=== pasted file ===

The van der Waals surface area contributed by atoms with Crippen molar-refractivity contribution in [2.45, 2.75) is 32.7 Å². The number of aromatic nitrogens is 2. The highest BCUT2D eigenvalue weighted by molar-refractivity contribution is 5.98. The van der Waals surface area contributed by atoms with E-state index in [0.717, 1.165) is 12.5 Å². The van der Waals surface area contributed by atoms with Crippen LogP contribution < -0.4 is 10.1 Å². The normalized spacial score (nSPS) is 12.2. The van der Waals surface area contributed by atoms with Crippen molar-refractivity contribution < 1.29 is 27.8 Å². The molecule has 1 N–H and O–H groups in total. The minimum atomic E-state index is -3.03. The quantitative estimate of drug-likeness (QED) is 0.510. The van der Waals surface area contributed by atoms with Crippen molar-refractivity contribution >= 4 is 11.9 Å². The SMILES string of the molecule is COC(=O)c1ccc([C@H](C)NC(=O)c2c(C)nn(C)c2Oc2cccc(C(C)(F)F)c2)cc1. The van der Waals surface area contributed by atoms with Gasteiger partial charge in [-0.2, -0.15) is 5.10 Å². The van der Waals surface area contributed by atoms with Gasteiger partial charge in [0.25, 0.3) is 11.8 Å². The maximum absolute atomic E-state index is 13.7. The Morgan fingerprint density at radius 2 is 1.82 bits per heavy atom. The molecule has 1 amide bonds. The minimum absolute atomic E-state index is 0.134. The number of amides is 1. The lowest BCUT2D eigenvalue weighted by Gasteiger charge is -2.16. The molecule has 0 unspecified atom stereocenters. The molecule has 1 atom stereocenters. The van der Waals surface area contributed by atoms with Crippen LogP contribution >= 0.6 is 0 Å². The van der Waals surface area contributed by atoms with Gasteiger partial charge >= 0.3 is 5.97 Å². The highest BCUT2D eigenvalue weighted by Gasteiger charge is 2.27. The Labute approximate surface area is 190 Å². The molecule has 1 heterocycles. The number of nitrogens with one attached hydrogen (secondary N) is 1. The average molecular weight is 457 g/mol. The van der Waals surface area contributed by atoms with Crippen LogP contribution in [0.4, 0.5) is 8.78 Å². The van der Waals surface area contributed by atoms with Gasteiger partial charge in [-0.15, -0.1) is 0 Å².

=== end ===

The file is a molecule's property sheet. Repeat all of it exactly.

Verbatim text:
The van der Waals surface area contributed by atoms with Crippen molar-refractivity contribution in [2.45, 2.75) is 32.7 Å². The number of aromatic nitrogens is 2. The highest BCUT2D eigenvalue weighted by molar-refractivity contribution is 5.98. The van der Waals surface area contributed by atoms with E-state index in [0.717, 1.165) is 12.5 Å². The van der Waals surface area contributed by atoms with Crippen LogP contribution < -0.4 is 10.1 Å². The normalized spacial score (nSPS) is 12.2. The van der Waals surface area contributed by atoms with Crippen molar-refractivity contribution < 1.29 is 27.8 Å². The molecule has 1 N–H and O–H groups in total. The minimum atomic E-state index is -3.03. The quantitative estimate of drug-likeness (QED) is 0.510. The van der Waals surface area contributed by atoms with Crippen molar-refractivity contribution >= 4 is 11.9 Å². The SMILES string of the molecule is COC(=O)c1ccc([C@H](C)NC(=O)c2c(C)nn(C)c2Oc2cccc(C(C)(F)F)c2)cc1. The van der Waals surface area contributed by atoms with Gasteiger partial charge in [-0.2, -0.15) is 5.10 Å². The van der Waals surface area contributed by atoms with Gasteiger partial charge in [0.25, 0.3) is 11.8 Å². The maximum absolute atomic E-state index is 13.7. The Morgan fingerprint density at radius 2 is 1.82 bits per heavy atom. The molecule has 1 amide bonds. The minimum absolute atomic E-state index is 0.134. The number of amides is 1. The lowest BCUT2D eigenvalue weighted by Gasteiger charge is -2.16. The molecule has 0 unspecified atom stereocenters. The molecule has 1 atom stereocenters. The van der Waals surface area contributed by atoms with Crippen LogP contribution >= 0.6 is 0 Å². The van der Waals surface area contributed by atoms with Gasteiger partial charge >= 0.3 is 5.97 Å². The highest BCUT2D eigenvalue weighted by Gasteiger charge is 2.27. The Labute approximate surface area is 190 Å². The molecule has 1 heterocycles. The number of nitrogens with one attached hydrogen (secondary N) is 1. The average molecular weight is 457 g/mol. The van der Waals surface area contributed by atoms with Crippen LogP contribution in [0.4, 0.5) is 8.78 Å². The van der Waals surface area contributed by atoms with Gasteiger partial charge in [-0.15, -0.1) is 0 Å².